Warning–this is a longer-than-usual post. There are, indeed, 5 faves, but I’ve given a fair bit of info on each. There are lots of photos!

Check out my recent appearance on Studio 4, a Vancouver TV talk show, where we discuss Northern Italy.

Because my partner has family in the area, we chose to explore the eastern side of northern Italy on a recent trip. There are some gems here—places that feel a far less-touristy Italy than you get in Venice or even a small Tuscan town like Siena. Here are several spots I loved, and think you’ll really like. Note that while the train does service some of these towns, you really need a car to appreciate them. Drive carefully! Fly into Venice (and yes, Piazza San Marco is dazzling), rent your car, and go see some real Italy.

    1. Castelfranco, Veneto
      Inside the castle walls, Castelfranco, Veneto. Photo: Randall ShirleyInside the castle walls, Castelfranco, Veneto. Photo: Randall Shirley

      I particularly like Castelfranco because it feels so real. It is a marvelous combination of old (a 900-year-old castle) and new (it’s a commercial center for the surrounding region). I recommend it for a two-three night stay for anyone who wants to get a sense of life in a historic Italian town with few tourists. Remember that there are other towns called Castelfranco in Italy; when planning make sure you specify Castelfranco, Veneto.I enjoyed the following:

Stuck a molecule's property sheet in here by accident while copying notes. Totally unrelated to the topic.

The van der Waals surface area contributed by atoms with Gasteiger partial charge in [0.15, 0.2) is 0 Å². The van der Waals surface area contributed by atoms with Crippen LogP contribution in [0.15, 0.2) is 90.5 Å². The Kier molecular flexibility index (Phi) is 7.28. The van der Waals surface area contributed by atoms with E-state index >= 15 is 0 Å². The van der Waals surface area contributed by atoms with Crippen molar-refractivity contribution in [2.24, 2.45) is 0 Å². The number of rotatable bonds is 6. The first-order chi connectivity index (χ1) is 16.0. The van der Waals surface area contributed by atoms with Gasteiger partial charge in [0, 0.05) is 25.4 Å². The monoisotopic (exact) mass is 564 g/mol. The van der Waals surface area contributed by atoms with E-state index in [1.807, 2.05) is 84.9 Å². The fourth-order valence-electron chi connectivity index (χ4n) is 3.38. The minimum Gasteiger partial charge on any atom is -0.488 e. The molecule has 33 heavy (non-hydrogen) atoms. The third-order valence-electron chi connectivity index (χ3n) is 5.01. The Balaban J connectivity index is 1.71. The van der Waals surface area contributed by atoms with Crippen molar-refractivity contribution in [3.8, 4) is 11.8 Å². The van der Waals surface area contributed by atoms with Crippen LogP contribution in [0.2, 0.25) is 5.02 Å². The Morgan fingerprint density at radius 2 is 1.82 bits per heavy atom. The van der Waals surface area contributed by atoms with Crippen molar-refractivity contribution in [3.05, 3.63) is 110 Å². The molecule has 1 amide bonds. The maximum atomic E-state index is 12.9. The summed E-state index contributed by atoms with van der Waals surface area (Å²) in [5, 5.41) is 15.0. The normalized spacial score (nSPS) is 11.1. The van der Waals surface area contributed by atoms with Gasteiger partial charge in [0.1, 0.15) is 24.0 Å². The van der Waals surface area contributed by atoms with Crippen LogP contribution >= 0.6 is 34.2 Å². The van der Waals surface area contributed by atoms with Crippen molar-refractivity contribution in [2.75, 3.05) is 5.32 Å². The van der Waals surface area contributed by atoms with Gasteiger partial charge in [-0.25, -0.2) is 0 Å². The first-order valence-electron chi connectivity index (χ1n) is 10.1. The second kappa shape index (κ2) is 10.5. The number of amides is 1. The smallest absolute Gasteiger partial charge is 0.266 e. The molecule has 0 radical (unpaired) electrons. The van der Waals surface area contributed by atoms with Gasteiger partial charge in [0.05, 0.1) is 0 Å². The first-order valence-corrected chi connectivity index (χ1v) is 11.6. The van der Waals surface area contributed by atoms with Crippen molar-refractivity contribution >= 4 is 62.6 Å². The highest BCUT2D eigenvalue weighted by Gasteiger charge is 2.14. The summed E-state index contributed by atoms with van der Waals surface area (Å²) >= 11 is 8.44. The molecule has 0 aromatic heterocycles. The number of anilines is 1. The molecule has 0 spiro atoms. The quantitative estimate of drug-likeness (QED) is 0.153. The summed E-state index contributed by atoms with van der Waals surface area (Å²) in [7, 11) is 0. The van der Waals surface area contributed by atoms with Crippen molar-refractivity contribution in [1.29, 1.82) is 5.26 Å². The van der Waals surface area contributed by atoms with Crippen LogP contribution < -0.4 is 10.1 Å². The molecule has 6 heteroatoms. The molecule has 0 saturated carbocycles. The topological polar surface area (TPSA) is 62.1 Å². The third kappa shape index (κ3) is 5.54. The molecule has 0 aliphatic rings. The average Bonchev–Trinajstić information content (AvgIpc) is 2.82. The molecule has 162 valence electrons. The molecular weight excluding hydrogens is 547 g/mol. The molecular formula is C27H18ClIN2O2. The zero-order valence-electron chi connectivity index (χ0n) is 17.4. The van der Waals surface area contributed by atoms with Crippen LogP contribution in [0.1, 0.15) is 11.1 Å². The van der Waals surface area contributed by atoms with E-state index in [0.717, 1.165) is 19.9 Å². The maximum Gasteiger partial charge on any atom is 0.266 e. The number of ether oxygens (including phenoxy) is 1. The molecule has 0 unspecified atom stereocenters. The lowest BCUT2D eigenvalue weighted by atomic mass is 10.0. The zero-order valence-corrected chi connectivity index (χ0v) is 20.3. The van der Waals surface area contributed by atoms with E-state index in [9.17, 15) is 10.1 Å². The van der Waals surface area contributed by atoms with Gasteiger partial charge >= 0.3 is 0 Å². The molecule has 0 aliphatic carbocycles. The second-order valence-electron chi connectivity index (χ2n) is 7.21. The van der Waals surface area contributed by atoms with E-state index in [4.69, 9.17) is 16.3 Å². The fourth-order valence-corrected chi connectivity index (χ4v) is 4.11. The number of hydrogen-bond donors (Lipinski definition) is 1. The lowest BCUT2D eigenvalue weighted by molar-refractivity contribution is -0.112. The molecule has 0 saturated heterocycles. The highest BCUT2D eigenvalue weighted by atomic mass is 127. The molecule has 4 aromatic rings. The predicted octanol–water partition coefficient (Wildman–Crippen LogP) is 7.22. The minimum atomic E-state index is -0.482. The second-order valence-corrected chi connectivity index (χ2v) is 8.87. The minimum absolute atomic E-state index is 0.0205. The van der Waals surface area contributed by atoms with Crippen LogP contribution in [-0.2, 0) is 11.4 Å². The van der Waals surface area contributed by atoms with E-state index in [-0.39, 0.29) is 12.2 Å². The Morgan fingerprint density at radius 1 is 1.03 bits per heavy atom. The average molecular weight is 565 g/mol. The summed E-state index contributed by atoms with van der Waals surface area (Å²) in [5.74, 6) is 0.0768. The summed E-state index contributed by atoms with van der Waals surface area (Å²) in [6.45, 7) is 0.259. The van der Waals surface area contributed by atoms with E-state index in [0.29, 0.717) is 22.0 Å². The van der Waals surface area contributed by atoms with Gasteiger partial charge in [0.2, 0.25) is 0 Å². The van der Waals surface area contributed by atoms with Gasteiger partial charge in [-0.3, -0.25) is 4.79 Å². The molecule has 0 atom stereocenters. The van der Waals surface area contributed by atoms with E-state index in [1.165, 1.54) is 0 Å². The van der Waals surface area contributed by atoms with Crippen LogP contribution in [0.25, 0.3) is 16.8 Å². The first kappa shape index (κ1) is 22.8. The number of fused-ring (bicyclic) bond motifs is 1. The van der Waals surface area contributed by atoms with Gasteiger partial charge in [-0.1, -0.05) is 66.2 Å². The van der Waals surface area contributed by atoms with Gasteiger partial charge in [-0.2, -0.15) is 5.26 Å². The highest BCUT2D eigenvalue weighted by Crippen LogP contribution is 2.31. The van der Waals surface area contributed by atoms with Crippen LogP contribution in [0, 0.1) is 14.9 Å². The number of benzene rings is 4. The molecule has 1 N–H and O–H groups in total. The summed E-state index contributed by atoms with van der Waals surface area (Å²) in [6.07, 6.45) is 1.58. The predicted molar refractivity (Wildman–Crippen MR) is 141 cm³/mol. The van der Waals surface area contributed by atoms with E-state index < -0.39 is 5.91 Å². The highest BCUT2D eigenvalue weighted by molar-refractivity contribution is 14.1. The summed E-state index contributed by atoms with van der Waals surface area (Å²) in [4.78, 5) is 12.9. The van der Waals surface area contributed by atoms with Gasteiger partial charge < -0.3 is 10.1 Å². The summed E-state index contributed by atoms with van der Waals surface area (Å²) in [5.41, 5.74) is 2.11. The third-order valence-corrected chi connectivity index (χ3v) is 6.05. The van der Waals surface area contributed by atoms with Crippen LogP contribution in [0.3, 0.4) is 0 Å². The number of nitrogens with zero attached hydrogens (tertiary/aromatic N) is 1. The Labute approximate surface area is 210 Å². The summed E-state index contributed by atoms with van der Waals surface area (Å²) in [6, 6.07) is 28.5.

• Bar San Giustino di Coppo Mirco
        My partner and I sit on the patio of Bar San Giustino di Coppo Mirco (address: Via F.M. Preti 35) , dining al fresco on freshly made risotto con funghi, while at nearby tables local Italians chat or read newspapers at the nearby with their pastas, meats, and salads. They’ve closed their own shops and offices, as Italians do in the afternoon. We feel more than lucky to be the only tourists around.Looking across the forecourt of the duomo (cathedral) and just steps away from a museum dedicated to one of the great High Renaissance painters, Giorgione — the town’s most-famous son, despite the fact he’s been dead since 1510. His celebrated work, the Madonna and Child Between St. Francis and St. Nicasius, is the cathedral’s altarpiece.
      • The castle walls
        Part of the town centre is surrounded by medieval castle walls — we’ve walked in across a drawbridge and moat, passing through gates built some 900 years ago.
      • Evening shopping and passagiatta (stroll).
        Strolling in Castelfranco